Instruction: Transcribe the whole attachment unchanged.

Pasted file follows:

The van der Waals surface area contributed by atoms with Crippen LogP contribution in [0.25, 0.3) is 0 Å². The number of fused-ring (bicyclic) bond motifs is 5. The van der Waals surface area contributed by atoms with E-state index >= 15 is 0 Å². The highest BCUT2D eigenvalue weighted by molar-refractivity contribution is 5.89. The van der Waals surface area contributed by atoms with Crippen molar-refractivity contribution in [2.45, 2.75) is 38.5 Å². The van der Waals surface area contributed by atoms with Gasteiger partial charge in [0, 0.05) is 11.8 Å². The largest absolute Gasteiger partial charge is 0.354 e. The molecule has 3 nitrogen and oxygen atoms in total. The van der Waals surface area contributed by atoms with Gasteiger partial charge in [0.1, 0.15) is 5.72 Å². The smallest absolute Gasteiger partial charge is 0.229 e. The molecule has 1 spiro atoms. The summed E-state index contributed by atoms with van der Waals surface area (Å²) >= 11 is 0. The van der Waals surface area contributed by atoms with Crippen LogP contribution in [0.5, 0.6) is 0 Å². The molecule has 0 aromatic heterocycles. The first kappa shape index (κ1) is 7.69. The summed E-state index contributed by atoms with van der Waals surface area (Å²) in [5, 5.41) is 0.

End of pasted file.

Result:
The van der Waals surface area contributed by atoms with Crippen LogP contribution in [0.25, 0.3) is 0 Å². The number of fused-ring (bicyclic) bond motifs is 5. The van der Waals surface area contributed by atoms with E-state index >= 15 is 0 Å². The highest BCUT2D eigenvalue weighted by molar-refractivity contribution is 5.89. The van der Waals surface area contributed by atoms with Crippen molar-refractivity contribution in [2.45, 2.75) is 38.5 Å². The van der Waals surface area contributed by atoms with Gasteiger partial charge in [0, 0.05) is 11.8 Å². The largest absolute Gasteiger partial charge is 0.354 e. The molecule has 3 nitrogen and oxygen atoms in total. The van der Waals surface area contributed by atoms with Gasteiger partial charge in [0.1, 0.15) is 5.72 Å². The smallest absolute Gasteiger partial charge is 0.229 e. The molecule has 1 spiro atoms. The summed E-state index contributed by atoms with van der Waals surface area (Å²) >= 11 is 0. The van der Waals surface area contributed by atoms with Crippen LogP contribution in [0.5, 0.6) is 0 Å². The molecule has 0 aromatic heterocycles. The first kappa shape index (κ1) is 7.69. The summed E-state index contributed by atoms with van der Waals surface area (Å²) in [5, 5.41) is 0.